Friday, 25 March 2016

Industrial Effluent Treatment Plant Troubleshooting : Consent Breaches

We have a had quite a few enquiries recently from the owners of industrial effluent treatment plants which are failing to meet the Environment Agency's Consent to Discharge, and I'm going to site to look at one next week.

The Environment Agency tend to exercise discretion and work with the owners of inadequate effluent treatment plants, rather than applying the letter of the law, in a way which has in my past experience allowed confusion on the part of treatment plant owners.

Consents to discharge of treated trade effluent are absolute, which means that a single discharge of effluent above consented concentrations or flows is a criminal offence. If your industrial effluent treatment plant breaches consent once, you have broken the law. You should find out why it happened, and try to avoid it happening again.

I commonly see the situation in which breaches have become fairly commonplace. In everyday life, things not working occasionally might be OK, but occasional failures in an industrial effluent treatment point to a problem with the main process which the effluent plant serves, or a problem with the plant itself.

The design of industrial effluent treatment plant is intimately linked with reliability. As such a plant treats a highly variable flow of effluent with a wide variation in contaminants, its designer will have based its design on a number of scenarios, each with associated probabilities.

So, though discharge consents are absolute, plant design is probabilistic. Designing a plant to handle the 99% confidence interval conditions costs a great deal more than designing one to the 95% confidence interval conditions.

It is possible for plants which meet a minimum specification or standard (such as for example EN12566-3 2005 for domestic package plants) to have wildly varying capacities and performance, depending on the cautiousness of their designers.

Any failure to meet consent in industrial or domestic effluent treatment plants should be a wakeup call. More than one failure, and it's definitely time to call in an expert. By expert, I mean professional engineer. Too expensive? There's no such thing as a cheap engineer, as these case studies show.

Friday, 18 March 2016

Process Plant Layout and 3D CAD

I have finished the text of my book on process plant layout. One of the things I needed to get to the bottom of was which 3D CAD program was the best.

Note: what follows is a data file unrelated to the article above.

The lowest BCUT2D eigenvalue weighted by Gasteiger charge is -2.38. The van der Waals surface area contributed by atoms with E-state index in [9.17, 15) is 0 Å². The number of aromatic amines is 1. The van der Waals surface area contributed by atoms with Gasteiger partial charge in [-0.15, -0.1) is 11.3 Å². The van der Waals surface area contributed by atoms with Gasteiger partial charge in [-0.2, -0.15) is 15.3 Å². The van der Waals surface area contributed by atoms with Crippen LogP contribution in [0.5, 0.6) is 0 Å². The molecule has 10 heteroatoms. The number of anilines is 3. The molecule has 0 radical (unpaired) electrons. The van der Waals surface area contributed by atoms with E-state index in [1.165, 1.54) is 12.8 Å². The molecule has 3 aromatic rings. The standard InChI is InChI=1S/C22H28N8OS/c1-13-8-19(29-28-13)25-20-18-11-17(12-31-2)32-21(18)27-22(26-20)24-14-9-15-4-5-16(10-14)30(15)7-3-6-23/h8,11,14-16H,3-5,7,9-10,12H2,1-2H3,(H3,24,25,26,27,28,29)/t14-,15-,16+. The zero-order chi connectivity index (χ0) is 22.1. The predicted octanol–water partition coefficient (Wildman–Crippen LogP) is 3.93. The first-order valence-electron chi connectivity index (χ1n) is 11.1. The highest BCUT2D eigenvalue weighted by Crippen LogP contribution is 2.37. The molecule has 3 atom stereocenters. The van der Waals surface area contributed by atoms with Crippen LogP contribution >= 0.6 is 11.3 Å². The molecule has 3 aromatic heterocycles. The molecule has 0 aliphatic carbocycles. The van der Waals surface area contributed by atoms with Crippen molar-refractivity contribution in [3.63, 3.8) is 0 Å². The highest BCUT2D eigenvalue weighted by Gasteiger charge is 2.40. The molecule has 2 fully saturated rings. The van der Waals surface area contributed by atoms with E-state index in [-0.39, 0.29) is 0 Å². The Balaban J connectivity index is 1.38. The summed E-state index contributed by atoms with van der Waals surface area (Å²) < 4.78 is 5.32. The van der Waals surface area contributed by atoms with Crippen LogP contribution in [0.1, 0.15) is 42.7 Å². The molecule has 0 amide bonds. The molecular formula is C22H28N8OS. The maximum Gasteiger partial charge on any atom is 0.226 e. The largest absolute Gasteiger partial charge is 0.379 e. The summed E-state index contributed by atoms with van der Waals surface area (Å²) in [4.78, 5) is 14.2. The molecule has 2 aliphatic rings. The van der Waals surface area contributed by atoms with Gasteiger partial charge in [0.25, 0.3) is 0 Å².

In essence, they are all best at something, though they are broadly similar in their abilities. A summary of comments from experts in the field suggests that the 3D CAD software most frequently used is generally as follows: 

Small/medium projects: Autodesk Plant 3D or Intergraph Cadworx

Medium/large projects: Aveva PDMS or E3D; Bentley OpenPlant and AutoPLANT; Autodesk Plant3D; Intergraph CADWorx

Large projects: Intergraph SmartPlant3D; Aveva PDMS and E3D; Cadmatic; TriCAD MS; 

Suitability also varies by industry sector and layout designer discipline, amongst other things. 

Friday, 11 March 2016

Process Design Training Courses

I've been talking to people this week about giving our new process plant design course based on my last book in Africa and elsewhere overseas, and getting it IChemE accredited.

The book has sold well, and has already beaten its sales targets by a large margin, so the publisher is happy.

My latest book on process plant layout is nearing completion, and I have put in a proposal to the publisher for the next one (on water and effluent treatment plant design).

I still have a couple of troubleshooting jobs on the books, and I got an enquiry this week for another one.

Pleasantly busy...  

Friday, 4 March 2016

Process Engineering Training Courses

Despite the lull in training contracts caused by the knock-on effects of the oil price crash, we are hoping to be delivering some training courses in the Gulf region next month, on more general process engineering subjects than usual.

As well as our long-standing "Chemical Engineering for Non Chemical Engineers" course, we are looking to deliver a new course based on my book " An Applied Guide to Process and Plant Design"